One of the longest-serving male sports coaches at an all-girls school, Mr. K.L. Tang comes across as soft-spoken and friendly. Old girls say he is a man of few words. Those who have been taught and trained by him are thankful to him for influencing them, as evidenced by the recent retirement party in March hosted by old girls whom he has coached over 35 years. It was a memorable day for Mr. Tang, who had just led the DGS Athletics Team on an 11-year winning streak at the Division One Inter-School Athletics Competition following three days of track and field competitions at the Wan Chai Sports Ground.
Division One Inter-School Athletics Competition 2017 Retirement Party
“Top athletes must build the right foundation,” emphasised Mr. Tang during an interview with members of DOGA Editorial Sub-committee. “If the foundation is not good, you would fall eventually. You must be patient and not rush it. If you build upon an unsteady foundation, it gets harder to reach the top.” Mr. Tang’s own foundation in athletics was built early in life, during his primary and secondary school years, when he participated in sprinting, long jump, and throwing events. “There was no full-time coach in those days. The older athletes coached the younger ones.” He recalls going to weekly invitational athletic meets in the 1970s, with HK$5 of pocket money per day, less than half of which was used to buy lunch boxes. His proud achievements included defeating the Diocesan Boys’ School and Fung Kai Secondary School athletics teams, the latter of which won many meets but was always defeated by Mr. Tang’s relay team. He had also held the inter-school record for discus throwing.
Mr Tang’s countless awards as an athlete and sportsman As athletics coach at the 1986 Asian Games, Mr Tang
helped to publicise for the 1988 Olympics
Mr. Tang spoke of two influential figures in his youth, both of whom inspired him to become a teacher and coach. The first was a teacher who tutored him one-on-one after school as he had to miss classes to attend athletic meets. “I was inspired by my teacher’s dedication to teaching, so I would always rush back for his tutorial.” Another was an athletics coach from another secondary school, whom he had met during one of the invitational meets and who eventually became his coach. “My coach was the one who inspired me to become one myself,” he said.
Why did he become a male coach at a girls’ school? After graduating from Grantham College of Education, Mr. Tang initially became a “coach of coaches”, teaching more than 120 P.E. teachers at Grantham, many of whom have since become coaches at other schools. “In those days, it was hard to find female coaches for throwing events, and that’s where I specialised. That’s why I was recruited by DGS,” he recalled.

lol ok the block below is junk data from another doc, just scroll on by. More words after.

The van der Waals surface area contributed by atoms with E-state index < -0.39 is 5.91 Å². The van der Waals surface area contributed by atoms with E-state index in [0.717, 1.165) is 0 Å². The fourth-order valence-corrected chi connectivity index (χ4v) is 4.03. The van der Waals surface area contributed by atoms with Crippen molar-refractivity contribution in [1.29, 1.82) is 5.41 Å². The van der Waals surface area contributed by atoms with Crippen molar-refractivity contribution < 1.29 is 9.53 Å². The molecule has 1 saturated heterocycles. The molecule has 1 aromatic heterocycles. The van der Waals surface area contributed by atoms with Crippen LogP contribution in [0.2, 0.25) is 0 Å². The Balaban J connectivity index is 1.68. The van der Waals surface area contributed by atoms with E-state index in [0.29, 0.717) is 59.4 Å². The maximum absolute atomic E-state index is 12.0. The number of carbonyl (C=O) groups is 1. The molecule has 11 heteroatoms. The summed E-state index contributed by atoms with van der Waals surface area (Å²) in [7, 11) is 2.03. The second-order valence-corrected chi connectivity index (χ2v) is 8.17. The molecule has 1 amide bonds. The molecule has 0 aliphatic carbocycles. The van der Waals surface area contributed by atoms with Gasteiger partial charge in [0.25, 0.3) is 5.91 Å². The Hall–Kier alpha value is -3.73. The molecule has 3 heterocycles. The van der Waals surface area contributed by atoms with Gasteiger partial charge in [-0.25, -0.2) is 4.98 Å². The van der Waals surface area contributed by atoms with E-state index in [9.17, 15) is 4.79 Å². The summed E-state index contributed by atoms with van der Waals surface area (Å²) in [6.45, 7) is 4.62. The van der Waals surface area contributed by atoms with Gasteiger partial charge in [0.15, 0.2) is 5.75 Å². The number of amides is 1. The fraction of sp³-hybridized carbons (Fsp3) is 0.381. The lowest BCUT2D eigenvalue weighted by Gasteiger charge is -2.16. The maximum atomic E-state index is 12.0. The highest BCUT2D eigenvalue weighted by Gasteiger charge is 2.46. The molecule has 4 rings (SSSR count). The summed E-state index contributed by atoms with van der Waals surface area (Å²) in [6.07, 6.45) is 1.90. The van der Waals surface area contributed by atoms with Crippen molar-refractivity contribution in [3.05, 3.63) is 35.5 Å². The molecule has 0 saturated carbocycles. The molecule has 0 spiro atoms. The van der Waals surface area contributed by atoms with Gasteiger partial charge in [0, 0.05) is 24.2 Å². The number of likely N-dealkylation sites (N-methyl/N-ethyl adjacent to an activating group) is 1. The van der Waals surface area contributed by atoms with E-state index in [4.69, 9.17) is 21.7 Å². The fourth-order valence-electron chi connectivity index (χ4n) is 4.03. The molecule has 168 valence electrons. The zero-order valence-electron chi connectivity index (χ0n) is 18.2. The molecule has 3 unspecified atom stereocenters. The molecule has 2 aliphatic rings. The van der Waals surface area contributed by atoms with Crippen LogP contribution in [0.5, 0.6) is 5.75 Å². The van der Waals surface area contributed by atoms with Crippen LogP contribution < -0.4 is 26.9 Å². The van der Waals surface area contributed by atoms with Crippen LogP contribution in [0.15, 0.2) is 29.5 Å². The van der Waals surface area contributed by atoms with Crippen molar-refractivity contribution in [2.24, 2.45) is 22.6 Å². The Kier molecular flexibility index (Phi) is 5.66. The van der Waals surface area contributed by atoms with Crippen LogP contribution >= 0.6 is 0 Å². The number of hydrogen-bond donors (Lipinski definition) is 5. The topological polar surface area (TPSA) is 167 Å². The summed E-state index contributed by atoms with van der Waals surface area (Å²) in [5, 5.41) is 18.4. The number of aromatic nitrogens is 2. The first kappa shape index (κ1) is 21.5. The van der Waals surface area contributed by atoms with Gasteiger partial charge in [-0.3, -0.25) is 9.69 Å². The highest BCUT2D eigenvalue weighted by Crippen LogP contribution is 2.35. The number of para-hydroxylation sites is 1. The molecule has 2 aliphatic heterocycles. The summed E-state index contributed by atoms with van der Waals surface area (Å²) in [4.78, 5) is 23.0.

Mr. Tang played an instrumental role in developing more than 20 sports programs at DGS, the first of which was basketball in 1982. Over the years, he introduced other sports including cross country and volleyball. In recent years, he also added sports programs as diverse as dodgeball, indoor rowing, golf, archery, bowling, handball, and Dragon Boat racing. Some of these programs were started in the temporary campus in Shum Shui Po during the 1 Jordan Road campus renovation. “We had no space for sports, so indoor rowing and dodgeball were good choices.” He added that offering more diverse sports was a way to encourage more girls to participate.
Mr. Tang praises DGS girls both past and present as having very good team spirit and being well-behaved. He thinks the girls nowadays are multitalented and proactive in reaching out to teachers for guidance and assistance. Athletes are physically stronger and start training earlier, due in part to better nutrition and availability of sports venues. The athletics facilities at the newly renovated DGS campus also provide more resources for girls to engage in sports training.
Mr Tang in GD bib at a Teachers vs Senior Prefects Friendly Netball Match in 1990s Coach in action
However, Mr. Tang thinks that the older generation of girls possessed a tougher mentality. “It may be that life is too smooth nowadays,” he reflected. “Setbacks and failures are necessary in training athletes’ mentality, so that they can overcome pressure and endure. Success does not come quickly. Building a solid foundation is key. My goal is to let athletes see their weakness, so that they know where to improve.”
He has a dual strategy for training athletes. Those who are used to winning need to compete in the big races first—ones that are more challenging to win. That way, they realise they are small fish in a big pond. When they feel challenged, they work harder. Those who lack confidence, on the other hand, need to compete in small races first, so they can slowly build up confidence.
When thinking of what he would miss most after leaving DGS, Mr. Tang’s immediate response was, “The students!” He treasures the special bond between the student and the teacher. Alongside parents, teachers play a vital role in the girls’ teenage years at DGS, helping them to develop their skills and discover their potential, as well as identify their strengths and weaknesses. He will miss the unique school environment at 1 Jordan Road, which provides a lot of resources, both for teaching and learning.
When asked about his two daughters, Mr. Tang spoke with a sparkle in his eyes, the way a proud father would. All three of his children, including his eldest son, now a college sophomore in the U.S., grew up as swimmers and athletes. In sharing about training his children, Mr. Tang offered more words of wisdom. “They have to like it themselves. Sports helps build confidence. You have to have expectations for yourself. No one can force you.” After he retires, he will of course continue to stay fit. “Nothing is more valuable than having a healthy and happy life!” Finally, for current and future DGS athletes, he has this piece of advice: 正選位置是自已争取，不是我给予妳的!